ID’s opponents fight dirty. They play rotten rhetorical games. Search “Jerry Coyne” on this blog if you want examples of both these. Or consider their constant tendentious conflation of ID with creationism. Or their complete refusal even to hear ID’s answers to the false “God of the gaps” charge. (I’ll bet you thought ID opponents’ positions on these things were legitimate. If so, then you’re not listening, either.)

    ID’s opponents seek to intimidate ID proponents. I know of one tenured biology prof who won’t publicly admit his support for ID because he’s sure he’ll lose his grant funding — in a field not at all dependent on evolutionary theory. PZ Myers said to me at the atheist Reason Rally, “Are they ridiculing you here? They should be.”

    Far too often, ID’s opponents are completely out to lunch with their employment of reason and logic. Dawkins’s use of reason is horrible.

    And thus, for reasons completely unrelated to what’s in the biology literature, I don’t trust the anti-ID rhetorical machine.

    That’s my field. That’s where I claim to know my stuff. That’s why I closed this review by speaking to that aspect of the controversy.

    You say I could look up the papers Meyer quoted in less time than it took to respond to comments on this blog. That’s another sadly simple view of reality. No, in order for me to assess Meyer’s biological claims with real expertise I would have to develop real expertise.

    I wrote a book review. I presented an opinion. It need not bother you that I did.

    If I were you, what would bother me a lot is the way people on my side of the issue are carrying forth their arguments. They may know their biology, but they’re really awful at engaging in reasoned discussion, and it’s killing their credibility. ID’s opponents are trying to set themselves up as experts that laymen should trust, but they keep doing things that display themselves as not being trustworthy.

    So pardon me for drawing the reasonable conclusion that I shouldn’t trust them — but it’s a reasonable conclusion.

  47. bigbird says:

    How does natural selection acting on random variation account for the vast infusion of information needed to create reliable rational thought?

    Indeed, this was Darwin’s other doubt, which Plantinga honed into the evolutionary argument against naturalism.

    “But then with me the horrid doubt always arises whether the convictions of man’s mind, which has been developed from the mind of the lower animals, are of any value or at all trustworthy. Would any one trust in the convictions of a monkey’s mind, if there are any convictions in such a mind?”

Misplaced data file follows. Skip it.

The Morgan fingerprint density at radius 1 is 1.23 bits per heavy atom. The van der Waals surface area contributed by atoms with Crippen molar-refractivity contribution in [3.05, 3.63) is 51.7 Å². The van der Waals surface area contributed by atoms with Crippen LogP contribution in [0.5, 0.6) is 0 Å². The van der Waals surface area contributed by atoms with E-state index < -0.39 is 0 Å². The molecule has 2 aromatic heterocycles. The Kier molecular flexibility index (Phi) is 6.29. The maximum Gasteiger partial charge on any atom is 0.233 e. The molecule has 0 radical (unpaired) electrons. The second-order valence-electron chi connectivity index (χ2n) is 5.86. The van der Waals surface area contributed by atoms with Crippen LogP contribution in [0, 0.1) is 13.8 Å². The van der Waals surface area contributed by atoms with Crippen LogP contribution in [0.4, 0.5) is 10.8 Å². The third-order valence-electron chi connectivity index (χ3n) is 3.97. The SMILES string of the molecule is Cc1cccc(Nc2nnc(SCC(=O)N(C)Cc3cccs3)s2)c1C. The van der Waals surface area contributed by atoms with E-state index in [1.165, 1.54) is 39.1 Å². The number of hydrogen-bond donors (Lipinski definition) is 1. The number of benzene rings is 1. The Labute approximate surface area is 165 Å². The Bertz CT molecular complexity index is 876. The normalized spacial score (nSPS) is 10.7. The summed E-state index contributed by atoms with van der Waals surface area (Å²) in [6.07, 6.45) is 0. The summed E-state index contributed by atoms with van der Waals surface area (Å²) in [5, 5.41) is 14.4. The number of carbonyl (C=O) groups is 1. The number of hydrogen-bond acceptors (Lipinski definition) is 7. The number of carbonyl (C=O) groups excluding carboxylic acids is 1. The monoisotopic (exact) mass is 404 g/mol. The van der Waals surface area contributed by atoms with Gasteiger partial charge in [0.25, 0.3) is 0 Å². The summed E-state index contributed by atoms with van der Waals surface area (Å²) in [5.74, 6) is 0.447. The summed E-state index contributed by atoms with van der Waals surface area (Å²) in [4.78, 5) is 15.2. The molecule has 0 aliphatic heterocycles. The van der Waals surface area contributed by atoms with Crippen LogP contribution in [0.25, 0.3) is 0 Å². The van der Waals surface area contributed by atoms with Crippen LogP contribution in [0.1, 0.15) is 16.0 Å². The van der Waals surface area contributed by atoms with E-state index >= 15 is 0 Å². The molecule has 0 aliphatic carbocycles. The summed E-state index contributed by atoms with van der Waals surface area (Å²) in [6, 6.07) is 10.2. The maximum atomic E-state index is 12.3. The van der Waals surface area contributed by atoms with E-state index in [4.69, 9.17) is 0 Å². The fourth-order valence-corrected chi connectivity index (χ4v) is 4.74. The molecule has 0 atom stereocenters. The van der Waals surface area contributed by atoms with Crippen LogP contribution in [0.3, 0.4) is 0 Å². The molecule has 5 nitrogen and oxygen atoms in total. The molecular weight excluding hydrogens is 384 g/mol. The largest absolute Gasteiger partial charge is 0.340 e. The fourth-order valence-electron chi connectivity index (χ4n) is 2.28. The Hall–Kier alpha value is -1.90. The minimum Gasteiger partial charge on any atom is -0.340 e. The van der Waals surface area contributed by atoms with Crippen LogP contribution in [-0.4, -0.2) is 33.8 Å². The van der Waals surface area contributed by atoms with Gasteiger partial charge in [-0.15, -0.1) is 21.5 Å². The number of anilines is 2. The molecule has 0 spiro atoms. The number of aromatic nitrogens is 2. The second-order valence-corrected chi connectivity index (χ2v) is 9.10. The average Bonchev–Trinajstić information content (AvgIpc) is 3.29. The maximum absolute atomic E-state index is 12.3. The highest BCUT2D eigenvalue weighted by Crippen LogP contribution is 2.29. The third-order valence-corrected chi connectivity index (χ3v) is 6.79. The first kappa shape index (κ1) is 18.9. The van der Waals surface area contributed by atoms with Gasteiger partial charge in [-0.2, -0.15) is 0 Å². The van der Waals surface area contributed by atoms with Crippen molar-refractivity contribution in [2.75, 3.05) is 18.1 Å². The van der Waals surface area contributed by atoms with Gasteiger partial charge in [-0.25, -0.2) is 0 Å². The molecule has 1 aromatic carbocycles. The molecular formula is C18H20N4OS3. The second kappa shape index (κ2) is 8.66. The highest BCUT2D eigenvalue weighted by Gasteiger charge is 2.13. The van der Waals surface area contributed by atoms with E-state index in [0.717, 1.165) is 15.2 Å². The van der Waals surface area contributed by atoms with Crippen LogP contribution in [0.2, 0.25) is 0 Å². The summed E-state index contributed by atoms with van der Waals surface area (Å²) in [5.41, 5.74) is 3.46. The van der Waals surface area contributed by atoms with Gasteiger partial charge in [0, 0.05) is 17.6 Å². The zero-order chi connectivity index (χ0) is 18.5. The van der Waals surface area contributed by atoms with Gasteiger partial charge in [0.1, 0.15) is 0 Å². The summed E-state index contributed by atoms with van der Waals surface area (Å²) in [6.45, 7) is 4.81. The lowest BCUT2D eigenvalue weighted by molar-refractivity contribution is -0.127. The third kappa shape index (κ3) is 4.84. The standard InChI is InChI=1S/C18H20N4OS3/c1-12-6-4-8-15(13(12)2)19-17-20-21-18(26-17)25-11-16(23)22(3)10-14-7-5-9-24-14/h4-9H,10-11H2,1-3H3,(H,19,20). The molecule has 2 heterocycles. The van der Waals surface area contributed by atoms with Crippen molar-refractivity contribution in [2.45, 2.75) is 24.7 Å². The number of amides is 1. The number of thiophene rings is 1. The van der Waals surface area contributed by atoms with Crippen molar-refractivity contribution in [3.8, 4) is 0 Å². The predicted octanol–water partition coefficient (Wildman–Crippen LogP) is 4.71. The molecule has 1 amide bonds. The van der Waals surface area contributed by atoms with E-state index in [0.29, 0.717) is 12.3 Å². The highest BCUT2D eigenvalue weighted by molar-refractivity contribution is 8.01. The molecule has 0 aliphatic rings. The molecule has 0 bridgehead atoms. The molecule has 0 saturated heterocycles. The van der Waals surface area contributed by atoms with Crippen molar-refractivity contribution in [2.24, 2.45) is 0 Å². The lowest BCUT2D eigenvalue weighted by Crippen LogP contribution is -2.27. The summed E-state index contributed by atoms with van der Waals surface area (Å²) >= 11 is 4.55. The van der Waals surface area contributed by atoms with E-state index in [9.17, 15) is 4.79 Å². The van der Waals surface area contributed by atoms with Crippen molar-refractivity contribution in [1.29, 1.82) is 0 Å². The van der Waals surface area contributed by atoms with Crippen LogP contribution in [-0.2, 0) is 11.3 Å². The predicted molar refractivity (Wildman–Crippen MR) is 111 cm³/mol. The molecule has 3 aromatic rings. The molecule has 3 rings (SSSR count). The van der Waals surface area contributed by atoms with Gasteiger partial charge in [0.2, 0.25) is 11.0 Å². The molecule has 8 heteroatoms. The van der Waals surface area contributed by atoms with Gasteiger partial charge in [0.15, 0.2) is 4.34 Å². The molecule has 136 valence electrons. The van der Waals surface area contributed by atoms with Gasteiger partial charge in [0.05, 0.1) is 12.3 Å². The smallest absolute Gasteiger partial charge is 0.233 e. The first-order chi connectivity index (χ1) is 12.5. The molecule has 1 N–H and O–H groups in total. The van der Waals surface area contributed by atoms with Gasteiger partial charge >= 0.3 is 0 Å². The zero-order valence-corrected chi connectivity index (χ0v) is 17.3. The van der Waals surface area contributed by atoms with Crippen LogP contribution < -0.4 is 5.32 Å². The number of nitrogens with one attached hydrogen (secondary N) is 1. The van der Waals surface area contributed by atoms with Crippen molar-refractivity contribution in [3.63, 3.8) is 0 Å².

48. Chris says:

    Here’s my position in the ID controversy.
    ——————————————–

    Controversy?

    ID is not a science, and the absolute vast majority of biologists and other scientists that study the history and nature of life, simply ignore it. How does postulating a designer, which is something that can never be proven, help at all?

    The idea is not testable or verifiable, you can’t make predictions from it, so the whole idea is just pointless and serves nothing but to validate the presuppositions of religious people.

  49. Victoria says:

    @Chris
    What you really mean is ID is not science as defined by Metaphysical Naturalism.

  50. Tom Gilson says:

    (John, you may not remember this, but your participation on this blog was disallowed a long time ago, and for good reason.)

  51. JAD says:

    @Chris

    ID is not a science, and the absolute vast majority of biologists and other scientists that study the history and nature of life, simply ignore it

    Then why don’t you?

  52. G. Rodrigues says:

    @Chris:

    The idea is not testable or verifiable, you can’t make predictions from it, so the whole idea is just pointless and serves nothing but to validate the presuppositions of religious people.

    So if the “idea”, and by this I presume you mean the concept of design, whether via direct intervention or via guided evolution, is not falsifiable in the usual scientific sense (which by the away, I agree with), then so it isn’t the idea of *unguided* evolution. Good; this means we will be spared the usual nonsense about the matter that is so prevalent in some quarters.

  53. JAD says:

    Here is a short video where Meyer talks about the difficulties of relying on natural selection acting on random mutation alone to create new functions and generate new body plans etc. If you disagree with Meyer, fine. Just tell us how it’s done.

    http://www.metacafe.com/watch/4050681/stephen_meyer_functional_proteins_and_information_for_body_plans/

  54. bigbird says: